The U.S. government arrested several hackers who now face lengthy prison terms in connection with Sony’s data breaches.
The FBI arrested Cody Kretsinger, 23 of Phoenix, Ariz., Christopher Doyon, 47, of Mountain View, Calif., and Joshua Covelli, 26, of Fairborn, Ohio, demonstrating the government’s seriousness about pursuing and capturing those who infiltrate high-profile computer systems.
All three, who are members of hacktivist collectives Anonymous or LulzSec, face charges of intentionally damaging protected computers and could see up to 15 years in prison if convicted.
Kretsinger, an alleged member of hacktivist organization LulzSec, supposedly conducted an SQL injection hack against Sony’s film studio website and posted users’ personal details online.
Doyon and Covelli are charged with attacking and disabling Santa Cruz County computer servers in 2010.
The arrests may be part of a bigger government crackdown to discourage hackers from pursuing similar activities by punishing those convicted with several hundred thousand dollars in fines, plus 10 to 15 years in prison.
The FBI and other authorities have made dramatic raids to arrest hoarders, but the arrests are compounded with growing government momentum to elevate hacking’s seriousness as a crime.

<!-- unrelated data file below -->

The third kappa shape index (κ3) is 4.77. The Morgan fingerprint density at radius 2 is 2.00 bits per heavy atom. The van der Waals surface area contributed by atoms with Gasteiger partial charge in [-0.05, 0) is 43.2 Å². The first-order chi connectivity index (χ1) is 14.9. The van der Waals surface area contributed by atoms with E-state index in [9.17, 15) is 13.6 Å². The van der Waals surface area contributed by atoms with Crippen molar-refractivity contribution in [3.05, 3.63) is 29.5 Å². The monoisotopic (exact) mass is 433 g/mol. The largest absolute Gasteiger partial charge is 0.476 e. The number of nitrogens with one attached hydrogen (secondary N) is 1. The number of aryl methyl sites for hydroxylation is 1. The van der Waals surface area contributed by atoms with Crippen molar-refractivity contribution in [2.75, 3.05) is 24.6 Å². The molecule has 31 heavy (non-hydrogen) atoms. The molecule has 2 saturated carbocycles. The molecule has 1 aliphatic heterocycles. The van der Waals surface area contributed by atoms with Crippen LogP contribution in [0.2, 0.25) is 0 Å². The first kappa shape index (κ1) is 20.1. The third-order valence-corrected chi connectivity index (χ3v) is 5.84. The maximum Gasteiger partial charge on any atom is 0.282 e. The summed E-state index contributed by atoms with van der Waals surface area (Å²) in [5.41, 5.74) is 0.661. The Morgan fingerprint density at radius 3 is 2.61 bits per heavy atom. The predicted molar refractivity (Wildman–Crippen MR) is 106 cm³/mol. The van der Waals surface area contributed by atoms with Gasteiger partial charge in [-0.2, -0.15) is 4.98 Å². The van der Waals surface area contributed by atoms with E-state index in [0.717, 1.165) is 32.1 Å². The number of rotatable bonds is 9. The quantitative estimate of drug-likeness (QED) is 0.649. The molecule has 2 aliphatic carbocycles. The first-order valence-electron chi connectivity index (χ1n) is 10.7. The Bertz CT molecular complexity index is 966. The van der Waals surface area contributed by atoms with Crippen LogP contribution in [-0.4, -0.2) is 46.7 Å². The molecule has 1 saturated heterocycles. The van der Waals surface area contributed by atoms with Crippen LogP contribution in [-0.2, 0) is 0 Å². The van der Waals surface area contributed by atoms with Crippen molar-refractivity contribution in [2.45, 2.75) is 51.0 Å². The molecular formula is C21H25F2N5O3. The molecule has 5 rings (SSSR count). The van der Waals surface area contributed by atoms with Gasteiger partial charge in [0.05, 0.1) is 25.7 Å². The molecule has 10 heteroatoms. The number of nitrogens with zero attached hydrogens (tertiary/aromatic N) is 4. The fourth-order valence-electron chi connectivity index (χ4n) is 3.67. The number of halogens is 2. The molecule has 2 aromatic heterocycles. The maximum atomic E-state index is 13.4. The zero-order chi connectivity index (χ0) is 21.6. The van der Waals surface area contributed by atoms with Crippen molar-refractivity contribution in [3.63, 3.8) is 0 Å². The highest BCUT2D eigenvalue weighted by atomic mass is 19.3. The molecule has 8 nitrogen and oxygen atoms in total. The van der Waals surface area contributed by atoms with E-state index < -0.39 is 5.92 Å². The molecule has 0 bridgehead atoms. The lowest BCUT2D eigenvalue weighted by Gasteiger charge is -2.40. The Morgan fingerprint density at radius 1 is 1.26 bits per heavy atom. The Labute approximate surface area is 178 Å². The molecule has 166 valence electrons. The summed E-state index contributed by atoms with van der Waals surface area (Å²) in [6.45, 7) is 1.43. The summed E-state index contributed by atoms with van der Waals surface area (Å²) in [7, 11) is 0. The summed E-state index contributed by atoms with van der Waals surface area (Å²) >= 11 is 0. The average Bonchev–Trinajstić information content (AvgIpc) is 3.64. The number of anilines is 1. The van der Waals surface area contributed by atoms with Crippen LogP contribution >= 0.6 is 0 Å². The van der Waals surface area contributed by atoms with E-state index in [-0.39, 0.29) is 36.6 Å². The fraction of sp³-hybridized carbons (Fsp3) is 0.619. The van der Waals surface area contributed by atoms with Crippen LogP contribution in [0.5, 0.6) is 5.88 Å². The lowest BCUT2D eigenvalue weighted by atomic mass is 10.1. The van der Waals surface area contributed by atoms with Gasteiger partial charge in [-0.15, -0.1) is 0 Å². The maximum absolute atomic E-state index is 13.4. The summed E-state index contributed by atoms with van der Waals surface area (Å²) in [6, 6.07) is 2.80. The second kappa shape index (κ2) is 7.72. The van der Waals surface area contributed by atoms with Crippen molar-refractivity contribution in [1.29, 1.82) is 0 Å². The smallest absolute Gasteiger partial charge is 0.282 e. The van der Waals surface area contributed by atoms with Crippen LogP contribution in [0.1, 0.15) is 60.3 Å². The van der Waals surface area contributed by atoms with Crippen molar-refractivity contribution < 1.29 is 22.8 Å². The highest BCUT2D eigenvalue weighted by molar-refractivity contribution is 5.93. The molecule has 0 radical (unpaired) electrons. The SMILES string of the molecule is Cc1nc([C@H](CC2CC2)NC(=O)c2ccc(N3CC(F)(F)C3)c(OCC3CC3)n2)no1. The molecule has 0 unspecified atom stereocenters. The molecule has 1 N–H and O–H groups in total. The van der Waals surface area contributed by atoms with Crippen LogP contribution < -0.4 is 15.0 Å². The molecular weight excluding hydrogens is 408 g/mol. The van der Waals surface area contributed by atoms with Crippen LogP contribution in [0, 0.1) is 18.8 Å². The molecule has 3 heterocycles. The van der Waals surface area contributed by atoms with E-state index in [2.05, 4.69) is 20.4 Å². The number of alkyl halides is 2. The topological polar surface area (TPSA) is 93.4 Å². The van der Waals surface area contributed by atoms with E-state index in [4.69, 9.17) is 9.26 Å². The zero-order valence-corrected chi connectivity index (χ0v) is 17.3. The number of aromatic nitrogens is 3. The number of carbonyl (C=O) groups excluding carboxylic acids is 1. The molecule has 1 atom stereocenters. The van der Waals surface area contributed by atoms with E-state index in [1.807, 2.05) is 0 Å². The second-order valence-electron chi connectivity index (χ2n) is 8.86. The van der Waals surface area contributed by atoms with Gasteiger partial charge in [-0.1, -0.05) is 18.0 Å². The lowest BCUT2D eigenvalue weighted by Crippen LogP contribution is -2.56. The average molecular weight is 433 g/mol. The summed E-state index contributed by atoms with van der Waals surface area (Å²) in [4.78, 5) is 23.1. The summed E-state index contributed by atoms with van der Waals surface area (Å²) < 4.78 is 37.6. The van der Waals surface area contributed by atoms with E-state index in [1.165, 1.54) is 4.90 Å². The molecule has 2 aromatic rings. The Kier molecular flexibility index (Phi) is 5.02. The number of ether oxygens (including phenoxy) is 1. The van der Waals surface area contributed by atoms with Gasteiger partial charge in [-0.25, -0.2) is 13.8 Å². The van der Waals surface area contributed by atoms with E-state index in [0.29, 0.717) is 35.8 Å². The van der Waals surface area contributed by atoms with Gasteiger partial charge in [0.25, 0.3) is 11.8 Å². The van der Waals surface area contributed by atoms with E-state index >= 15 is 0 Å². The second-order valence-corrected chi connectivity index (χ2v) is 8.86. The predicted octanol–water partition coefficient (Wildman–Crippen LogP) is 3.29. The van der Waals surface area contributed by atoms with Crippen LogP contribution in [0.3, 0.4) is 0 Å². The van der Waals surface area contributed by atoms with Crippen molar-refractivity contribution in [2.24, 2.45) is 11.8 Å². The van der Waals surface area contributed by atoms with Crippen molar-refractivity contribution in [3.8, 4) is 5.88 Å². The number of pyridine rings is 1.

To strengthen the current penalties, Obama administration is working to pass proposed legislation to prosecute hackers as organized criminals, doubling fines and jail time.
These punishments are hefty, but even so, the FBI raids may have an opposite effect, inciting Anonymous and its affiliates to retaliate. Hackers took this stance after the July 20 arrest of a British teen said to be LulzSec’s spokesman.
Two days after his capture, Anonymous vowed to continue its activities in spite of his and 16 other alleged members’ arrests in the U.S.
In the months since the shakedown, Anonymous continued its activities in full swing, notably protesting against San Francisco’s BART transportation system with online hacks and offline protests. The collective paraded into downtown streets wearing Guy Fawkes masks, denouncing BART’s decision to black out its cell phone network to prevent a protest.
In addition, Anonymous plans a “Day of Vengeance” for Saturday against Wall Street, major banks and the New York Police Department. Anonymous says the NYPD abused peaceful protesters who attempted to occupy the city’s financial district in protest of its alleged corruption.
Anonymous shows no signs of letting up despite FBI arrests, although the ostensibly smaller LulzSec group may be suffering from the crackdown. Already, authorities hold six people supposedly related to the group, which may explain LulzSec’s quiet retreat into Anonymous as part of their joint AntiSec operation.
The FBI may scare off half-committed hackers, but looks unlikely to stop Anonymous and LulzSec members bent on making headlines and advancing political agendas with high-profile breaches.